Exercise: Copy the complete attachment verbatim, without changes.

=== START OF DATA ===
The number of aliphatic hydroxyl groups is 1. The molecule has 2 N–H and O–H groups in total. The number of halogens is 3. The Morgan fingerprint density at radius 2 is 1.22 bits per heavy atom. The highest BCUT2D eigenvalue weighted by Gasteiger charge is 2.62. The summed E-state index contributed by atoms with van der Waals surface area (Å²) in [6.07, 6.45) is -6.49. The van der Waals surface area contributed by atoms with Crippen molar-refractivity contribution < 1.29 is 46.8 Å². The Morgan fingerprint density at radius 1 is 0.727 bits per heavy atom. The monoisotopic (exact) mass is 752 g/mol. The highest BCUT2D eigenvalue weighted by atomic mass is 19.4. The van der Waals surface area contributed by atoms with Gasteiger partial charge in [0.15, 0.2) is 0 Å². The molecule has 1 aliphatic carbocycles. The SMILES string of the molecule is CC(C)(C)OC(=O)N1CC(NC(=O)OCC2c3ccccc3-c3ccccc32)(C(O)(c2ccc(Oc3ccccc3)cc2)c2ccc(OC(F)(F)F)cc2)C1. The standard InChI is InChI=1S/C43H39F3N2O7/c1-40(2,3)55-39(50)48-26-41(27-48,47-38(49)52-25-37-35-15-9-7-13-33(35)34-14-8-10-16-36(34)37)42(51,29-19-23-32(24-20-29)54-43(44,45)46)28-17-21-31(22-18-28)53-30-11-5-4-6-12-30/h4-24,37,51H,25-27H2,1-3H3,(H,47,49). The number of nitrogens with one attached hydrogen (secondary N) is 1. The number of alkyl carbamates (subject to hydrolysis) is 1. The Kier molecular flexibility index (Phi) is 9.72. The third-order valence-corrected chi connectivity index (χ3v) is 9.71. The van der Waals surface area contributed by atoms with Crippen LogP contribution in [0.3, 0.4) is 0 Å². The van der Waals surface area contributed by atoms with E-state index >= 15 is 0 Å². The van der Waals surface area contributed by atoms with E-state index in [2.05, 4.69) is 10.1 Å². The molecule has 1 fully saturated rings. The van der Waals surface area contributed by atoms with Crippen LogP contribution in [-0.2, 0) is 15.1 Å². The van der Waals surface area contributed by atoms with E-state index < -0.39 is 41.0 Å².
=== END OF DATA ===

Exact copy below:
The number of aliphatic hydroxyl groups is 1. The molecule has 2 N–H and O–H groups in total. The number of halogens is 3. The Morgan fingerprint density at radius 2 is 1.22 bits per heavy atom. The highest BCUT2D eigenvalue weighted by Gasteiger charge is 2.62. The summed E-state index contributed by atoms with van der Waals surface area (Å²) in [6.07, 6.45) is -6.49. The van der Waals surface area contributed by atoms with Crippen molar-refractivity contribution < 1.29 is 46.8 Å². The Morgan fingerprint density at radius 1 is 0.727 bits per heavy atom. The monoisotopic (exact) mass is 752 g/mol. The highest BCUT2D eigenvalue weighted by atomic mass is 19.4. The van der Waals surface area contributed by atoms with Gasteiger partial charge in [0.15, 0.2) is 0 Å². The molecule has 1 aliphatic carbocycles. The SMILES string of the molecule is CC(C)(C)OC(=O)N1CC(NC(=O)OCC2c3ccccc3-c3ccccc32)(C(O)(c2ccc(Oc3ccccc3)cc2)c2ccc(OC(F)(F)F)cc2)C1. The standard InChI is InChI=1S/C43H39F3N2O7/c1-40(2,3)55-39(50)48-26-41(27-48,47-38(49)52-25-37-35-15-9-7-13-33(35)34-14-8-10-16-36(34)37)42(51,29-19-23-32(24-20-29)54-43(44,45)46)28-17-21-31(22-18-28)53-30-11-5-4-6-12-30/h4-24,37,51H,25-27H2,1-3H3,(H,47,49). The number of nitrogens with one attached hydrogen (secondary N) is 1. The number of alkyl carbamates (subject to hydrolysis) is 1. The Kier molecular flexibility index (Phi) is 9.72. The third-order valence-corrected chi connectivity index (χ3v) is 9.71. The van der Waals surface area contributed by atoms with Crippen LogP contribution in [0.3, 0.4) is 0 Å². The van der Waals surface area contributed by atoms with E-state index >= 15 is 0 Å². The van der Waals surface area contributed by atoms with E-state index in [2.05, 4.69) is 10.1 Å². The molecule has 1 fully saturated rings. The van der Waals surface area contributed by atoms with Crippen LogP contribution in [-0.2, 0) is 15.1 Å². The van der Waals surface area contributed by atoms with E-state index < -0.39 is 41.0 Å².